Stairway to Heaven

I’m not sure which I enjoyed more, descending the steep cliffs to the beach or climbing back up into the majestic forest. Either direction, this was truly a stairway to heaven!

As for the deep forest, I FINALLY captured an image I have shot dozens of times before, but the light was never right. This time, as I stood there pondering, the heavens smiled upon me and this little sliver of golden afternoon light shined across the trail. It was glorious!!!

While the first image deals with sun flare and haze, the second image needed to be treated with bold, rich color. If you’ve ever walked through the redwoods, you know that the entire forest positively buzzes with life and everything is dripping with endless hues of green. This time, I was fortunate enough to be visiting in early spring, when the new growth was bursting forth in delightful shades of lime and yellow! Oh the warmth, the deep,rich smell of the earth, the rejuvenating freshness of new life, the magic of winding trails beckoning us to explore…

Sunlit Path

This image was edited with an action called Simply Charming, in the Bohemian Symphony collection by Oh So Posh Photography. Her actions are amazing is you are really looking for richness of COLOR. Most of the time I have to use pretty low opacity with these actions, but they can take a lifeless image from blah to wow if you use them right. This action adds a lot of gold, and really packed the color punch that I wanted, without overdoing the green. The forest reeeeeeeally does look this vibrant in person!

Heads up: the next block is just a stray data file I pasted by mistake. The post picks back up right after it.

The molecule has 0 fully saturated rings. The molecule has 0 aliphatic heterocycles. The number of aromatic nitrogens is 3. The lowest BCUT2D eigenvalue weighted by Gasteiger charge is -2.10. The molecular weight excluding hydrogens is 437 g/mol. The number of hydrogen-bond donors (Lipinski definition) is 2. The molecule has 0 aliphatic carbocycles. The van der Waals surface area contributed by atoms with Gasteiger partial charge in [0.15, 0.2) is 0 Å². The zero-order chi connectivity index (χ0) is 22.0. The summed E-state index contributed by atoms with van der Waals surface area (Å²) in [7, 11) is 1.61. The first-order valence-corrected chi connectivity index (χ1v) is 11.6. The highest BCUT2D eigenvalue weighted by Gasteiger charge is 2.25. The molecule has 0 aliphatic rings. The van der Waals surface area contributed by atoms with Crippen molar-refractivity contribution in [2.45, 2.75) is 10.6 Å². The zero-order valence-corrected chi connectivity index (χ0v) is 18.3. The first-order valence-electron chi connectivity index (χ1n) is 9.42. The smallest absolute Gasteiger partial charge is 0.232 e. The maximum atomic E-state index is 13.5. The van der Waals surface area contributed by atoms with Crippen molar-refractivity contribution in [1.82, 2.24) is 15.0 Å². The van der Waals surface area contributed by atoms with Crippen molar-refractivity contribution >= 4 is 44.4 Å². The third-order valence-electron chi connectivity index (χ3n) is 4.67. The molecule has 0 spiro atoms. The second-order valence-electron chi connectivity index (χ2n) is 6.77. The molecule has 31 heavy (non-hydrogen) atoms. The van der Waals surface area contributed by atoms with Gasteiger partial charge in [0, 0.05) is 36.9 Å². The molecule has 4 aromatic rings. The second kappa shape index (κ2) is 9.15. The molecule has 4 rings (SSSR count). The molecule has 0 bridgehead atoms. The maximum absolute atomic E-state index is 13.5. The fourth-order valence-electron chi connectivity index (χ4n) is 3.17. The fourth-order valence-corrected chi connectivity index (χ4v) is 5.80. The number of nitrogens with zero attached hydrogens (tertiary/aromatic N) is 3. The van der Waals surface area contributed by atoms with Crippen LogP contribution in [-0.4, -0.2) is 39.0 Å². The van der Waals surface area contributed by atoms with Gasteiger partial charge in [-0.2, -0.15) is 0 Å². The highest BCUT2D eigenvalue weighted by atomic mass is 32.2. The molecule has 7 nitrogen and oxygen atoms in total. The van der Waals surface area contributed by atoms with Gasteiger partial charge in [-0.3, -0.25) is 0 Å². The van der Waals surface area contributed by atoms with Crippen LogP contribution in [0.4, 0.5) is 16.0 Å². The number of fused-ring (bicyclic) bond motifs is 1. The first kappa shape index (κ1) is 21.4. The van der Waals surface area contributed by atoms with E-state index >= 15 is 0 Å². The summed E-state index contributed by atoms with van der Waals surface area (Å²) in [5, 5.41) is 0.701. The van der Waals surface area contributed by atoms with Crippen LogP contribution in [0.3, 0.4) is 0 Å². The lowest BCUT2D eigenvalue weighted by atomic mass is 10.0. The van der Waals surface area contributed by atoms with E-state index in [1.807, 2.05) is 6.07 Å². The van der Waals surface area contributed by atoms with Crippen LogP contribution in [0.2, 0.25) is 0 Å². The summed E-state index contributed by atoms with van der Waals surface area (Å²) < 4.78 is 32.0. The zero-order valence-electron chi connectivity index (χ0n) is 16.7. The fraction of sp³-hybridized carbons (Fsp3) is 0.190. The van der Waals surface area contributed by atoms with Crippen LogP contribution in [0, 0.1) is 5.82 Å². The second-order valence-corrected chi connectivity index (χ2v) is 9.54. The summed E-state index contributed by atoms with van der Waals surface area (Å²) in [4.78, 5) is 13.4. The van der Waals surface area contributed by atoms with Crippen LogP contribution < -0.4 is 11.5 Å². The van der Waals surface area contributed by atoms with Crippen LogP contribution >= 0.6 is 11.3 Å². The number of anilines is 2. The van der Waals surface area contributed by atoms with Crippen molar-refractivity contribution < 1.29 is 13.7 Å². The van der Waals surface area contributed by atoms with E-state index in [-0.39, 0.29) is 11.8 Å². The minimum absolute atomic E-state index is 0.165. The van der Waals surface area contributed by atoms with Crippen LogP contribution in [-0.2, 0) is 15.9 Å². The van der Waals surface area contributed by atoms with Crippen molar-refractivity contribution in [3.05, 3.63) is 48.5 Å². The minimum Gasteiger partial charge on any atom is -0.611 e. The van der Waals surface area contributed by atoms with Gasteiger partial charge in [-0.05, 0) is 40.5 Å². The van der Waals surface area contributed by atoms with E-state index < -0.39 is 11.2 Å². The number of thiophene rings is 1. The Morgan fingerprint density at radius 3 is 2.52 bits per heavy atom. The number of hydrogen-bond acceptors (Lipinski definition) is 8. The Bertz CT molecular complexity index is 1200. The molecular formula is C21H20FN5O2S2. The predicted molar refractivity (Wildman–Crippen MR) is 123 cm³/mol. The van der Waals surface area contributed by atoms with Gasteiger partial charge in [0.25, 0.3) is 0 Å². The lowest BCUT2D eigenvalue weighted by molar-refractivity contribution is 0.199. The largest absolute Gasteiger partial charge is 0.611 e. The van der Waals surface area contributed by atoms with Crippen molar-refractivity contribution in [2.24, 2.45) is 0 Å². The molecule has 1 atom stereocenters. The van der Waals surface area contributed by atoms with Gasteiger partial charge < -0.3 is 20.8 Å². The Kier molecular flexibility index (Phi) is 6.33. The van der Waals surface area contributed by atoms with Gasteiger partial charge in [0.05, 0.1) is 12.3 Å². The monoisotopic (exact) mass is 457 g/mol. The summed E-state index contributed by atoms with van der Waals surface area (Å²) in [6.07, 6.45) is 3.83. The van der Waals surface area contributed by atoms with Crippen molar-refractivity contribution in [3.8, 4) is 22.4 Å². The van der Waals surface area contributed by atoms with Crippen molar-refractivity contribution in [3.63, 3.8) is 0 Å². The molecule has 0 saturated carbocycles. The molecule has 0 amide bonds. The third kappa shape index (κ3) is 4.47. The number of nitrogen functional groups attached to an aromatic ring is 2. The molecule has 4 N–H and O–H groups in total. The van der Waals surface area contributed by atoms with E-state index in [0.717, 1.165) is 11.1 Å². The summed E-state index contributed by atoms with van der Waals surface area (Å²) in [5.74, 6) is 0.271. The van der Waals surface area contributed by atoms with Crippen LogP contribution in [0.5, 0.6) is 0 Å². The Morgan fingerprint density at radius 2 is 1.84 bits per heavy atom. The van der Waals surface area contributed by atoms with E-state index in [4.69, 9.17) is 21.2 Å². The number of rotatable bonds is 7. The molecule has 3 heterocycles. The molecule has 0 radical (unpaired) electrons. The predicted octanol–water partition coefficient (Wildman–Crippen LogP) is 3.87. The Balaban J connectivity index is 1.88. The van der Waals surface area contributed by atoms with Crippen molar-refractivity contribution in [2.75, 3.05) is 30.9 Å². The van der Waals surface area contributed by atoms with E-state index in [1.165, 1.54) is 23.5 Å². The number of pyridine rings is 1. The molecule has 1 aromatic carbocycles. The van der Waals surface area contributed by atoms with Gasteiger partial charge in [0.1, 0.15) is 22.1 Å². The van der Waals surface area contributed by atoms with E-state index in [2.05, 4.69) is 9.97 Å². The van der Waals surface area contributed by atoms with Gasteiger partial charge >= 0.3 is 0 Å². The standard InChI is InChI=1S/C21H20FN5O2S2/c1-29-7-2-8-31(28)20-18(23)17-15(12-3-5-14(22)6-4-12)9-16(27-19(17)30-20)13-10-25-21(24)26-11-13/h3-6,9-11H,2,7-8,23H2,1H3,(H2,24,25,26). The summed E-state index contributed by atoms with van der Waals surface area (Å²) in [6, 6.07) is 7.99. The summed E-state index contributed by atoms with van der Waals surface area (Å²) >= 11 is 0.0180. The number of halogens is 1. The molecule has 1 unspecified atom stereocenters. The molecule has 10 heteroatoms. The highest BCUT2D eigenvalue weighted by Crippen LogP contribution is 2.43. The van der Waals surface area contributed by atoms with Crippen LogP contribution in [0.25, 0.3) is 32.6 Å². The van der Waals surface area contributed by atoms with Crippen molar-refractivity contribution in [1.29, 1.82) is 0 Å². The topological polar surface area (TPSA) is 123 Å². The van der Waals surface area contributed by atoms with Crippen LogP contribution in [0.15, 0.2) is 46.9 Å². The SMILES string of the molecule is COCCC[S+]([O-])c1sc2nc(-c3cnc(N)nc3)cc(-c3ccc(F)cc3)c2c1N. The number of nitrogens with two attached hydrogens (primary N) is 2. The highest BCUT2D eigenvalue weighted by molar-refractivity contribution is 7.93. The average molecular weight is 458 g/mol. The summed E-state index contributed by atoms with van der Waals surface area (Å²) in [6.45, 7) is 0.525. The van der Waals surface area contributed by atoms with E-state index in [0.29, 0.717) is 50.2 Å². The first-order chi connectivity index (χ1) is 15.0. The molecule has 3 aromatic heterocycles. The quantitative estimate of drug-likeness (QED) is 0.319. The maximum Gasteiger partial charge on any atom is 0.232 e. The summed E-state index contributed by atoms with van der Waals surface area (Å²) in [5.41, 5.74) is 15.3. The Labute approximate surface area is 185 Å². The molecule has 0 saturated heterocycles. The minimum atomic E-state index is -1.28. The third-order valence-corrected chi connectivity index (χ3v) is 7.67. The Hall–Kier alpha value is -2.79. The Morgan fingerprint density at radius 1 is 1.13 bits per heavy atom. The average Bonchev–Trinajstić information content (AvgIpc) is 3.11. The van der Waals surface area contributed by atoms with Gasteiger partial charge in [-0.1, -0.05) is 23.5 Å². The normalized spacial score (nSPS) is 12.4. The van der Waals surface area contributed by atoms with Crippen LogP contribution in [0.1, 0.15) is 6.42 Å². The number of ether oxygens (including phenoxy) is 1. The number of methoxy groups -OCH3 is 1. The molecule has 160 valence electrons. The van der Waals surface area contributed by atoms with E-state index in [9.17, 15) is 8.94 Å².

Just for fun, I handed my sons my iPhone camera, just to see what they would capture. It is always interesting to see the images they come up with, to discover what captures their attention. And I am always amazed at how different their vision is from mine. Children are so utterly unfettered by rules, traditions, or norms and they feel absolutely zero pressure to be “creative.” What I wouldn’t give to feel that kind of unbridled artistic freedom!

So I came around the bend and found my son, down on his hands and knees, shooting UP from underneath a clump of wild mushrooms. Here’s the image. He was so proud!

IMG_0058

Pretty cool, huh?

Having a firm grasp that the best ideas are often somebody else’s, I immediately (and unapologetically) grabbed my big ol’ DSLR and attempted to produce something similar.

What I learned was:

1. A DSLR is not an iPhone.

2. To get this shot, I either had to lay, face down on the forest floor, or fire my camera without looking through the eyepiece. I chose option B… because have you SEEN the critters on the forest floor???!!??

In order to get some much needed light underneath, I popped up my on- camera flash and turned my DSLR up-side-down. That way, the flash was as close to the forest floor as possible (and facing upwards.) Although I couldn’t get underneath the undergrowth, I sure did have fun trying, and I loved fiddling with this new perspective!!!

The Elfin Village

The lesson? Take inspiration from wherever you find it, even if it’s from the mind of a 10 year old child!

You just may find that unconventional is exactly the breath of fresh air you needed.

We can all benefit from a change of perspective from time to time!

Fairy View of the Forest

A Lesson in Greek

So I’ve been saving this image for a rainy day… but seeing as it never rains here, I’ll just go ahead and post it. We happened to stop at an unnamed beach along the Oregon coast. OK, I’m sure the beach has a name, but I have no idea what it is. And it happened to be a super moon low tide, which means the tide was way out. Waaaaaaaaay out. I’ve never seen anything like it!!! The experience was positively magical.

If you’ve seen any of my previous posts, you probably know two things about me. 1. I LOVE to shoot the light. Any light. I’m quite obsessed with it. and 2. Every image needs an infusion of purple. I can’t help it. I’m quite obsessed with purple, too. But enough about purple, let’s talk about the light first.